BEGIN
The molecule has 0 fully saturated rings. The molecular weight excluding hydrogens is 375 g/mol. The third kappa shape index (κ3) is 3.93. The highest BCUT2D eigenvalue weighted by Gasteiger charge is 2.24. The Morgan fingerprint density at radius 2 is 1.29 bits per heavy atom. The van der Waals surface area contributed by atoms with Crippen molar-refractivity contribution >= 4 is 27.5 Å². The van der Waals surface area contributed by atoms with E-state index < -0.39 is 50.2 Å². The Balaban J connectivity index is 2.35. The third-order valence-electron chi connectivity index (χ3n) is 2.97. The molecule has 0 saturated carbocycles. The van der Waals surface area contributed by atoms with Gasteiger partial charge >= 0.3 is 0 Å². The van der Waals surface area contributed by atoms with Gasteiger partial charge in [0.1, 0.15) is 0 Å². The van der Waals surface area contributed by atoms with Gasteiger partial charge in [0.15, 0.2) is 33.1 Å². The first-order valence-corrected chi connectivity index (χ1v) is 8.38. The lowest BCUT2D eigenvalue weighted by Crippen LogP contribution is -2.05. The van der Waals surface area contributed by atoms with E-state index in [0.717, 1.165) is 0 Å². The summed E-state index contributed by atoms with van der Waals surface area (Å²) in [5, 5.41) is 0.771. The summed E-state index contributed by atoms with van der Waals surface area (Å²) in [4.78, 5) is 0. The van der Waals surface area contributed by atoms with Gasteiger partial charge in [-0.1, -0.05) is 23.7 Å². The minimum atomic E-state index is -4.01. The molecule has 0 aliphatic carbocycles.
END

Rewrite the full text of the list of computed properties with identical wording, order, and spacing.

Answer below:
The molecule has 0 fully saturated rings. The molecular weight excluding hydrogens is 375 g/mol. The third kappa shape index (κ3) is 3.93. The highest BCUT2D eigenvalue weighted by Gasteiger charge is 2.24. The Morgan fingerprint density at radius 2 is 1.29 bits per heavy atom. The van der Waals surface area contributed by atoms with Crippen molar-refractivity contribution >= 4 is 27.5 Å². The van der Waals surface area contributed by atoms with E-state index < -0.39 is 50.2 Å². The Balaban J connectivity index is 2.35. The third-order valence-electron chi connectivity index (χ3n) is 2.97. The molecule has 0 saturated carbocycles. The van der Waals surface area contributed by atoms with Gasteiger partial charge >= 0.3 is 0 Å². The van der Waals surface area contributed by atoms with Gasteiger partial charge in [0.1, 0.15) is 0 Å². The van der Waals surface area contributed by atoms with Gasteiger partial charge in [0.15, 0.2) is 33.1 Å². The first-order valence-corrected chi connectivity index (χ1v) is 8.38. The lowest BCUT2D eigenvalue weighted by Crippen LogP contribution is -2.05. The van der Waals surface area contributed by atoms with E-state index in [0.717, 1.165) is 0 Å². The summed E-state index contributed by atoms with van der Waals surface area (Å²) in [5, 5.41) is 0.771. The summed E-state index contributed by atoms with van der Waals surface area (Å²) in [4.78, 5) is 0. The van der Waals surface area contributed by atoms with Gasteiger partial charge in [-0.1, -0.05) is 23.7 Å². The minimum atomic E-state index is -4.01. The molecule has 0 aliphatic carbocycles.